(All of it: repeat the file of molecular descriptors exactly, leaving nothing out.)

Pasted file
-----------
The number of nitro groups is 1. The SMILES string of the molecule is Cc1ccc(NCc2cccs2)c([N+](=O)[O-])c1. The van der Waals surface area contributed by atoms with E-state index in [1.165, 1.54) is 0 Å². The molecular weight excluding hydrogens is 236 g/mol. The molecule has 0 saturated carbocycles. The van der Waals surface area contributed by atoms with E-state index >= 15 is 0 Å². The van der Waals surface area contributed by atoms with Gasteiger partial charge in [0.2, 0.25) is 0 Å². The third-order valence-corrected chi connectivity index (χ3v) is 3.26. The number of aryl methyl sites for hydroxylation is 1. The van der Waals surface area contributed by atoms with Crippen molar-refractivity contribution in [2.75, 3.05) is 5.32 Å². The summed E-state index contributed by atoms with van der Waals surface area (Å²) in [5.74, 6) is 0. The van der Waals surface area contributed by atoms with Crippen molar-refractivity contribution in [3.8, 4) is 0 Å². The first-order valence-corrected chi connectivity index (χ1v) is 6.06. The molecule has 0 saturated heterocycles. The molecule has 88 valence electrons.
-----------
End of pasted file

The number of nitro groups is 1. The SMILES string of the molecule is Cc1ccc(NCc2cccs2)c([N+](=O)[O-])c1. The van der Waals surface area contributed by atoms with E-state index in [1.165, 1.54) is 0 Å². The molecular weight excluding hydrogens is 236 g/mol. The molecule has 0 saturated carbocycles. The van der Waals surface area contributed by atoms with E-state index >= 15 is 0 Å². The van der Waals surface area contributed by atoms with Gasteiger partial charge in [0.2, 0.25) is 0 Å². The third-order valence-corrected chi connectivity index (χ3v) is 3.26. The number of aryl methyl sites for hydroxylation is 1. The van der Waals surface area contributed by atoms with Crippen molar-refractivity contribution in [2.75, 3.05) is 5.32 Å². The summed E-state index contributed by atoms with van der Waals surface area (Å²) in [5.74, 6) is 0. The van der Waals surface area contributed by atoms with Crippen molar-refractivity contribution in [3.8, 4) is 0 Å². The first-order valence-corrected chi connectivity index (χ1v) is 6.06. The molecule has 0 saturated heterocycles. The molecule has 88 valence electrons.